Much has been written about the media’s unwillingness to make Kermit Gosnell and his appalling abortion practices front-page news. Or even back-page news, for that matter. He is on trial for the 2009 death of a mother of three and of four babies allegedly born alive; he was initially charged with the killing of seven babies. Gosnell also faces roughly 250 lesser charges of racketeering, conspiracy and alleged violations under Pennsylvania law. The prosecution maintains that Gosnell routinely performed illegal third-term abortions.
Let's be honest: Does it really matter that Abercrombie & Fitch CEO Mike Jeffries doesn’t want fat people shopping in his retail clothing stores? The answer is a resounding "no." Abercrombie & Fitch (NYSE:ANF), like every other business in the United States, started out with an idea. That idea, which still holds true long after the company’s conception in 1892, was to make clothing for a core brand of consumers that can be best described as cool, sexy and young -- a pretty good idea.
Prompted by the public outcry against its proposed ban on flight attendants wearing red lipstick and nail polish because it "impairs visual integrity," Turkish Airlines has gone back on its intentions, Chief Executive Temel Kotil said Thursday. The public's outrage came in large part from fear that Prime Minister Recep Tayyip Erdogan's Justice and Development Party, or AKP, with its conservative religious values, was infiltrating the state-run airline -- in short, that Islamization was gaining ground in Turkey.
Last week the New York Times published an interesting op-ed by journalist Frank Bruni, which essentially made the point that while we think we have reached full equality between the sexes, a double standard still exists. Using Amanda Knox -- the foreign exchange student who was convicted of killing her housemate in Italy, only to have the conviction reversed -- as his prime example, Bruni seems to argue that, unlike men, a woman's character is decided by her sexual lifestyle.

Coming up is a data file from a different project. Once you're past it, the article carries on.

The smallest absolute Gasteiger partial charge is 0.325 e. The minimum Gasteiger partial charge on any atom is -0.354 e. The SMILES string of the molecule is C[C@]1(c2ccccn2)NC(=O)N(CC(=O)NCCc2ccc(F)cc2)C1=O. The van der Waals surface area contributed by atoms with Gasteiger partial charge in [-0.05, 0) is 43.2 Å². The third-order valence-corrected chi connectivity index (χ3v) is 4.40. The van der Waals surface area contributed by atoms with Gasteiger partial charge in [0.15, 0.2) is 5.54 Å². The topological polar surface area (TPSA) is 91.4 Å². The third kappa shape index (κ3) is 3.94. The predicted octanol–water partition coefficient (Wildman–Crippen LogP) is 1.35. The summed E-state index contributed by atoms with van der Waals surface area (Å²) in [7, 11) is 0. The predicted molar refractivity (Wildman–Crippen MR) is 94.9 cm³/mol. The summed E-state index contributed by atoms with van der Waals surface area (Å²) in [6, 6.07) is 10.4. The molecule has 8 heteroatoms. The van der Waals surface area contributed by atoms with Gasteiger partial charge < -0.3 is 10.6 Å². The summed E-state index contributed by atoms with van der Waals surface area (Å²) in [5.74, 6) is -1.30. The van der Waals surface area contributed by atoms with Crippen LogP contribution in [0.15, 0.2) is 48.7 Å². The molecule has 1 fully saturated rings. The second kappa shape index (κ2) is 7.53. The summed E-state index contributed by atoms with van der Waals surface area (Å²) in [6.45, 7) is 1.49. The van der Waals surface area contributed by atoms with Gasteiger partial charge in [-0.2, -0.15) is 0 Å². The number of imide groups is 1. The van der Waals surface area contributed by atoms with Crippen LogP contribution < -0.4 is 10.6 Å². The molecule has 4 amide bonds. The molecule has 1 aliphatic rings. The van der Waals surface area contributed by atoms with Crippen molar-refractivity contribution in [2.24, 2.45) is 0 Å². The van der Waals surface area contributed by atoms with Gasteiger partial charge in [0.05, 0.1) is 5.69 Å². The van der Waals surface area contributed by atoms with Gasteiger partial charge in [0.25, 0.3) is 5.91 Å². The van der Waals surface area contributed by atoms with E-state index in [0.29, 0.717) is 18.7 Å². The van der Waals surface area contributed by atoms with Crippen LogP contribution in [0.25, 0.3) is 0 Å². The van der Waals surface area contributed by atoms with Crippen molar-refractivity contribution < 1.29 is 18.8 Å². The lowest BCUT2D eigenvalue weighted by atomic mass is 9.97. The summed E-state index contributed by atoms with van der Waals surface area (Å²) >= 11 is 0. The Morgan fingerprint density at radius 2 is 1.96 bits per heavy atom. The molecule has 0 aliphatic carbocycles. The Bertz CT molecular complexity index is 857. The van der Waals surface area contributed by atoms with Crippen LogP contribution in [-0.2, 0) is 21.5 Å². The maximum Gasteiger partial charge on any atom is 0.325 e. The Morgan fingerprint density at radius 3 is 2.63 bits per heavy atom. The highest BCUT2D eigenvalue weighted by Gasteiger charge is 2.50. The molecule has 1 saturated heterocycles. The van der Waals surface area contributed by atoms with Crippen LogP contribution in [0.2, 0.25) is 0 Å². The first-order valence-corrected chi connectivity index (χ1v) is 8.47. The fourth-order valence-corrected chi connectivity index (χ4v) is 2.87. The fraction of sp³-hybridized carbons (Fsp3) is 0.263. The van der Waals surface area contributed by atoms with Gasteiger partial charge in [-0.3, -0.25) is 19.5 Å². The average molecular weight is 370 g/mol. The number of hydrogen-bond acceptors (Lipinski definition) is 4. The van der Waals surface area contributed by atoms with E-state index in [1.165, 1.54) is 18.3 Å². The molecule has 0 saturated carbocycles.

As a Canadian living in the United States, I get a lot of flak for the way I speak. But a map that has been gaining attention online has given me a new way to think about my funny “ehs.” Rick Aschmann, a professional linguist and Christian missionary, created a dialect map of North America, where he painstakingly tracked the eight major English dialects and their unique idiosyncrasies. To do so, he compiled tons of YouTube clips from Canadian and American English-speakers and included several dialect “tests” to help viewers learn more about how they speak.
During the red carpet arrivals telecast at the Metropolitan Museum of Art’s Costume Institute Benefit ball on Monday, celebrities struggled to name their favorite punk bands when probed by model Hilary Rhoda and William Norwich, the live stream hosts for the evening. Knowing the theme was punk ahead of the museum’s “Punk: Chaos to Couture” exhibit, guests must have researched, or required their assistants do the dirty work for them, or even had them make a playlist for ambiance while getting dressed in their punk duds, right? Wrong.
The media's use of the “liberal bias” term has become so overused it's lost all meaning. That is until something so egregious happens one is forced to realize that liberal bias is not a fantasy created by right-wing lunatics. On Friday, the former chairman of the Democratic Party in South Carolina, a man named Dick Harpootlian, insulted South Carolina's sitting Republican governor, Nikki Haley, by making what appeared to be a reference to her ethnic origin; she is an American-born daughter of Sikh immigrants from Punjab, India. Telling party members that Haley must be defeated in next year’s elections, Harpootlian implored the Democrats to “send Nikki Haley back to wherever the hell she came from.”